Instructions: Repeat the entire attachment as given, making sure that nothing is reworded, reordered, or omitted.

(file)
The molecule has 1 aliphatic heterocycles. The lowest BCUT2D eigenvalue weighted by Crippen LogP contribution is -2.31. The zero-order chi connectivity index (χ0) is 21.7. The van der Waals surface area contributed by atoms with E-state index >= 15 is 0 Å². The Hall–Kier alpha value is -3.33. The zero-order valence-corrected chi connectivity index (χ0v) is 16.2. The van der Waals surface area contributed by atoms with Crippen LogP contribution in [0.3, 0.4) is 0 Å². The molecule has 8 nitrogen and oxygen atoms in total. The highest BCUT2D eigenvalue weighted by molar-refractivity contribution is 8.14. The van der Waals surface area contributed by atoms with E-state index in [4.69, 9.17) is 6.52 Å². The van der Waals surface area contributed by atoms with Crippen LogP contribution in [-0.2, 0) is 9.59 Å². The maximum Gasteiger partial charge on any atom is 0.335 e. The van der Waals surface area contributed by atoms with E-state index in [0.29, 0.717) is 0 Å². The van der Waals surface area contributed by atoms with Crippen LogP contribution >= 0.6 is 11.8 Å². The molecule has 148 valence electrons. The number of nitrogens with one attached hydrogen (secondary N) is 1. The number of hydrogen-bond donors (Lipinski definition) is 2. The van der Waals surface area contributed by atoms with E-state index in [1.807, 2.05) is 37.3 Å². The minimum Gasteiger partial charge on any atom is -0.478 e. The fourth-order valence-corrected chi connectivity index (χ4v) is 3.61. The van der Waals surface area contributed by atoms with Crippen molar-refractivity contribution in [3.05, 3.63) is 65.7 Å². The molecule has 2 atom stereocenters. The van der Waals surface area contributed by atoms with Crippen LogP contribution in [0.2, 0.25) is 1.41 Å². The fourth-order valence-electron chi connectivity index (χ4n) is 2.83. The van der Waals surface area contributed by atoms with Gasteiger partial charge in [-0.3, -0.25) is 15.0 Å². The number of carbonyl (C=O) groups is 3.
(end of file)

The molecule has 1 aliphatic heterocycles. The lowest BCUT2D eigenvalue weighted by Crippen LogP contribution is -2.31. The zero-order chi connectivity index (χ0) is 21.7. The van der Waals surface area contributed by atoms with E-state index >= 15 is 0 Å². The Hall–Kier alpha value is -3.33. The zero-order valence-corrected chi connectivity index (χ0v) is 16.2. The van der Waals surface area contributed by atoms with Crippen LogP contribution in [0.3, 0.4) is 0 Å². The molecule has 8 nitrogen and oxygen atoms in total. The highest BCUT2D eigenvalue weighted by molar-refractivity contribution is 8.14. The van der Waals surface area contributed by atoms with E-state index in [4.69, 9.17) is 6.52 Å². The van der Waals surface area contributed by atoms with Crippen LogP contribution in [-0.2, 0) is 9.59 Å². The maximum Gasteiger partial charge on any atom is 0.335 e. The van der Waals surface area contributed by atoms with E-state index in [0.29, 0.717) is 0 Å². The van der Waals surface area contributed by atoms with Crippen LogP contribution >= 0.6 is 11.8 Å². The molecule has 148 valence electrons. The number of nitrogens with one attached hydrogen (secondary N) is 1. The number of hydrogen-bond donors (Lipinski definition) is 2. The van der Waals surface area contributed by atoms with E-state index in [1.807, 2.05) is 37.3 Å². The minimum Gasteiger partial charge on any atom is -0.478 e. The fourth-order valence-corrected chi connectivity index (χ4v) is 3.61. The van der Waals surface area contributed by atoms with Crippen molar-refractivity contribution in [3.05, 3.63) is 65.7 Å². The molecule has 2 atom stereocenters. The van der Waals surface area contributed by atoms with Crippen LogP contribution in [0.2, 0.25) is 1.41 Å². The fourth-order valence-electron chi connectivity index (χ4n) is 2.83. The van der Waals surface area contributed by atoms with Gasteiger partial charge in [-0.3, -0.25) is 15.0 Å². The number of carbonyl (C=O) groups is 3.